Businesses Can Cut Emissions 90% With RNG
Businesses that use renewable natural gas, or RNG, created from food and yard waste can reduce greenhouse gas emissions up to 90 percent or more by switching from diesel to the clean energy source, according to a guide produced by nonprofit Energy Vision and funded by the US Department of Energy.
Turning Waste into Vehicle Fuel: Renewable Natural Gas—a Step-by-Step Guide for Communities lays out a roadmap for businesses and cities to assess the potential for producing renewable natural gas. The guide outlines six steps from quantifying the organic wastes generated and determining what local vehicle fleets are best suited for the fuel to finding partners and raising the necessary funds to launch a renewable natural gas project.
Nearly 250 million tons of municipal waste flow out of US cities each year and almost one-third is food and yard waste. Millions of additional tons are produced by universities and hospitals, food processors and agricultural operations, the report says.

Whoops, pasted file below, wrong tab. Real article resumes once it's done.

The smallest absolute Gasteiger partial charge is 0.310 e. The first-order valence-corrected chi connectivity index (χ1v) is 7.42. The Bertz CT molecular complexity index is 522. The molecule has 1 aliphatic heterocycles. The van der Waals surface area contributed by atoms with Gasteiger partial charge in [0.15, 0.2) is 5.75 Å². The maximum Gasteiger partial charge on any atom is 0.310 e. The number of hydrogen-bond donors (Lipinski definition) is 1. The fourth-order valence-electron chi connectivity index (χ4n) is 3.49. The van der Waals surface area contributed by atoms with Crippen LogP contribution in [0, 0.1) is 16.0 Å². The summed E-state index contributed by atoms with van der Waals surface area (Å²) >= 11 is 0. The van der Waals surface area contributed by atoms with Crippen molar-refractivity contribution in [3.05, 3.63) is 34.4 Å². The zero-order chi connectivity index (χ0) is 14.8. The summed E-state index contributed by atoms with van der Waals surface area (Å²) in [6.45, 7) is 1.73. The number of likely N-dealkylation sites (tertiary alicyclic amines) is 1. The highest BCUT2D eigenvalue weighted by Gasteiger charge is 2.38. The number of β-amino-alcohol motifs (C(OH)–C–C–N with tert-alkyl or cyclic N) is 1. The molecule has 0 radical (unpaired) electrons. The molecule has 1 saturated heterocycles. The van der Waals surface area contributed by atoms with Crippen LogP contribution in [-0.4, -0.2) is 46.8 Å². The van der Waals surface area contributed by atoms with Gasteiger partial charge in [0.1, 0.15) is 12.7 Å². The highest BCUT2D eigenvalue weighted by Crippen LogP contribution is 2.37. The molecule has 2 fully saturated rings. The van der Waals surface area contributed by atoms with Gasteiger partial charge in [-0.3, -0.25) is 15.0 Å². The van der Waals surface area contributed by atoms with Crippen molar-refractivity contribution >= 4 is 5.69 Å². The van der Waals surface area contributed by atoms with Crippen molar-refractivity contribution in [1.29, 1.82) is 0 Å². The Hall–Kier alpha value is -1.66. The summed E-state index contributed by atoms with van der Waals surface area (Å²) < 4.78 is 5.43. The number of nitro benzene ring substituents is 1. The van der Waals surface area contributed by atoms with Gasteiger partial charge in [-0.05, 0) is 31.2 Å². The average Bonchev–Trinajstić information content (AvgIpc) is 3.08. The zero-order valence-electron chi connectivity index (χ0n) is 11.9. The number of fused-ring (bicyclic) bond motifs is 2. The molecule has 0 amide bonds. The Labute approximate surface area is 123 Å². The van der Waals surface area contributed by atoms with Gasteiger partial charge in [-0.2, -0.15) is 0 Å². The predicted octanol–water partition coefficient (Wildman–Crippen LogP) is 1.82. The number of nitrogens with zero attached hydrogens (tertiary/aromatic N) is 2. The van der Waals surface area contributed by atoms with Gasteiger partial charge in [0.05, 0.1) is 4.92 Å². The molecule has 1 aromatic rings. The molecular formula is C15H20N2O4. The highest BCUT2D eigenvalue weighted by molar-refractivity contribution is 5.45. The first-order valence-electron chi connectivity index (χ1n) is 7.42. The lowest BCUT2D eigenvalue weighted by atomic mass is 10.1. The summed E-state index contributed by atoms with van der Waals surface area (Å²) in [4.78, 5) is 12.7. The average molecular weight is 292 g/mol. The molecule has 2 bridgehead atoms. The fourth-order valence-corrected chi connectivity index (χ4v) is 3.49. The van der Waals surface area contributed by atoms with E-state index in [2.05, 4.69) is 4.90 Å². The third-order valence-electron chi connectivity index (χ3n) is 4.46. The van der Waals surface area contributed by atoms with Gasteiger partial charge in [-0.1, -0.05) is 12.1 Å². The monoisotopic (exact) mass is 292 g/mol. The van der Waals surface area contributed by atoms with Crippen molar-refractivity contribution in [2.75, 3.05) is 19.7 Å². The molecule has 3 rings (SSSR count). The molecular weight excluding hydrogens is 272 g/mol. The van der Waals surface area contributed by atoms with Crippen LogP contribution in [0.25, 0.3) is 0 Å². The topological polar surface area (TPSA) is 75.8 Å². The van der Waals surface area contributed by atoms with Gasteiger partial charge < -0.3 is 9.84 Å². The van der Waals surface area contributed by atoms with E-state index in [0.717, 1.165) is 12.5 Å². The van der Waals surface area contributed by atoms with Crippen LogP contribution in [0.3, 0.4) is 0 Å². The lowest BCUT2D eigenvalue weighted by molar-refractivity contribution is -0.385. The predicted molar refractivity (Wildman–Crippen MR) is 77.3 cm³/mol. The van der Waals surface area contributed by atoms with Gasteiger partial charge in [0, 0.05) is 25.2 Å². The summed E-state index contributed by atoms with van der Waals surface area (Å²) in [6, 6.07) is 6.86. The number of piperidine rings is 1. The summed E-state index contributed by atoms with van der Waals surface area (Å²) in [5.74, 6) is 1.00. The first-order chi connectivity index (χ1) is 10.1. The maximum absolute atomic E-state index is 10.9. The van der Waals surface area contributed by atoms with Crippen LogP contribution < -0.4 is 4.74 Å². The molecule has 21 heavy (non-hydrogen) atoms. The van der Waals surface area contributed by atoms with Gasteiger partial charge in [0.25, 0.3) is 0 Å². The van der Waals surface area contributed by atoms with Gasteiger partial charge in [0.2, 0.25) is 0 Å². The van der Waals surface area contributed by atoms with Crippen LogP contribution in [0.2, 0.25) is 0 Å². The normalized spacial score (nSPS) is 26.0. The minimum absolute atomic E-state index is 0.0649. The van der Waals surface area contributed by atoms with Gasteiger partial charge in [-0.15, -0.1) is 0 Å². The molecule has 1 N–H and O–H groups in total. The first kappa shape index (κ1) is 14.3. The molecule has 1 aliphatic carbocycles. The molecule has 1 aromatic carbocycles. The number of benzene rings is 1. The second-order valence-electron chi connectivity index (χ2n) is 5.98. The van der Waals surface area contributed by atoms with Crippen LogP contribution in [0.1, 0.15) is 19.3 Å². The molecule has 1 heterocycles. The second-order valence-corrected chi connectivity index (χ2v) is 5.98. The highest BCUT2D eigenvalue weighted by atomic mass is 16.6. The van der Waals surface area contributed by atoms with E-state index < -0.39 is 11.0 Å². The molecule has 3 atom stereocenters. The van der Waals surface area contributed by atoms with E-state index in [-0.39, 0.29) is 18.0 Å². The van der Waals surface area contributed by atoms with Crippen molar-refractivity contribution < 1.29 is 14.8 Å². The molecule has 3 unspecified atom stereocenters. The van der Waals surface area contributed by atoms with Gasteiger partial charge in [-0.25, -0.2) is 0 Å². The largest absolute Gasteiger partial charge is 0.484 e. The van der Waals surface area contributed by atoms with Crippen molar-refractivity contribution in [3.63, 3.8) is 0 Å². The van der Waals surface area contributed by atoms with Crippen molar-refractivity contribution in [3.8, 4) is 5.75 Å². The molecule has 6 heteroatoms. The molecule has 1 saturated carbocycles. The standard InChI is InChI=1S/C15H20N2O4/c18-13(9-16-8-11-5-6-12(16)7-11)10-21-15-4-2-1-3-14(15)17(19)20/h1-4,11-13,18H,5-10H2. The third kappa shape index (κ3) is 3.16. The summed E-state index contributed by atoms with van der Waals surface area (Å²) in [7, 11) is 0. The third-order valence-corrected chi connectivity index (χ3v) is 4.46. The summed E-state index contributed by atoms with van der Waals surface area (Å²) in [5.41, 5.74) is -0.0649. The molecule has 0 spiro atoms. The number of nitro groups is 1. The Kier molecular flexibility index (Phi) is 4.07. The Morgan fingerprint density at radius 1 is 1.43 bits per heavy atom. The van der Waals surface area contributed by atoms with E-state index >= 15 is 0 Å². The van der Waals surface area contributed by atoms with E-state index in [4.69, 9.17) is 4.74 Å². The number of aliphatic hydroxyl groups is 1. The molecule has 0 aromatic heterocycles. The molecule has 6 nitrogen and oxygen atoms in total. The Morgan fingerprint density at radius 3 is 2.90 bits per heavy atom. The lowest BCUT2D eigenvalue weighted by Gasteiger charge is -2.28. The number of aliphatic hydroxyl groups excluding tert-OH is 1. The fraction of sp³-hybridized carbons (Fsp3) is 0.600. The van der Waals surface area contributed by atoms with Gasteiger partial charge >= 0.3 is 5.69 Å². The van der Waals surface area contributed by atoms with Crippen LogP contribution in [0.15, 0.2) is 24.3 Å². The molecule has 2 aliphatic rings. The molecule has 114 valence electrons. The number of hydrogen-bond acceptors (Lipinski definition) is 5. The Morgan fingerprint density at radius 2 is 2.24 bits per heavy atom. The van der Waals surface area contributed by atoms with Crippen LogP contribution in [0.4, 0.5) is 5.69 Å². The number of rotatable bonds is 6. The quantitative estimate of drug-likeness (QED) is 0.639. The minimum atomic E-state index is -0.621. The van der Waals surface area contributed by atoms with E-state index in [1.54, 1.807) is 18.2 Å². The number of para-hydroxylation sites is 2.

Technologies that can collect and refine biogas from this waste stream and turn it into RNG for local fleets of buses, trucks and cars already exists, the report says.
A number of public-private partnerships are already beginning to produce RNG to fuel fleet vehicles, including a project in Fair Oaks, Ind., that converts liquid manure from more than 11,500 dairy cows into enough energy and fuel to power the entire farm and its 42-truck milk delivery fleet.
Earlier this month, Clean Energy Fuels became the the first company to commercially distribute a renewable natural gas vehicle fuel made from waste streams such as landfills, large dairies and sewage plants directly to fleets around the country and at 35 public Clean Energy stations throughout California.
Thousands of cars, taxis, shuttles and industrial fleets in California are now using Clean Energy’s renewable fuel, called Redeem, which is up to 90 percent cleaner than diesel, the natural gas provider says.
Editor’s Note: An earlier version of this story incorrectly said business can cut emissions 20 percent to 30 percent with RNG.
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